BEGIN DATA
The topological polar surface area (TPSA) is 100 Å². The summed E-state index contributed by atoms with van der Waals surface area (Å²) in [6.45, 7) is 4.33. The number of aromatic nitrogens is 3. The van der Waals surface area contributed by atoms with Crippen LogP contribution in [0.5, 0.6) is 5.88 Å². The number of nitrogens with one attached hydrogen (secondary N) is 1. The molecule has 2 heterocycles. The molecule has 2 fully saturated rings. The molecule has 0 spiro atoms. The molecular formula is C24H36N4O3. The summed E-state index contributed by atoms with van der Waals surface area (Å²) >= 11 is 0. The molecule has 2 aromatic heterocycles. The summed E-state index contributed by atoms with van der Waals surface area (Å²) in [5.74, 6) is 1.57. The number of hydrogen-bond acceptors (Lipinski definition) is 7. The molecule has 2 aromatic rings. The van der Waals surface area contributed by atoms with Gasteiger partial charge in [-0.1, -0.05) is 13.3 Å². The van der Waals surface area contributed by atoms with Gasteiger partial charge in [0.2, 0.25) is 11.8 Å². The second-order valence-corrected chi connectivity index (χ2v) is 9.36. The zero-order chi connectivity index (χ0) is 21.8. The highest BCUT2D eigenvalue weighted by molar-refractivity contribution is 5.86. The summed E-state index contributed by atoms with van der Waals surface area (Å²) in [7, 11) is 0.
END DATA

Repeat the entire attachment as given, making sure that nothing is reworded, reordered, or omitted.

The topological polar surface area (TPSA) is 100 Å². The summed E-state index contributed by atoms with van der Waals surface area (Å²) in [6.45, 7) is 4.33. The number of aromatic nitrogens is 3. The van der Waals surface area contributed by atoms with Crippen LogP contribution in [0.5, 0.6) is 5.88 Å². The number of nitrogens with one attached hydrogen (secondary N) is 1. The molecule has 2 heterocycles. The molecule has 2 fully saturated rings. The molecule has 0 spiro atoms. The molecular formula is C24H36N4O3. The summed E-state index contributed by atoms with van der Waals surface area (Å²) >= 11 is 0. The molecule has 2 aromatic heterocycles. The summed E-state index contributed by atoms with van der Waals surface area (Å²) in [5.74, 6) is 1.57. The number of hydrogen-bond acceptors (Lipinski definition) is 7. The molecule has 2 aromatic rings. The van der Waals surface area contributed by atoms with Gasteiger partial charge in [-0.1, -0.05) is 13.3 Å². The van der Waals surface area contributed by atoms with Gasteiger partial charge in [0.2, 0.25) is 11.8 Å². The second-order valence-corrected chi connectivity index (χ2v) is 9.36. The zero-order chi connectivity index (χ0) is 21.8. The highest BCUT2D eigenvalue weighted by molar-refractivity contribution is 5.86. The summed E-state index contributed by atoms with van der Waals surface area (Å²) in [7, 11) is 0.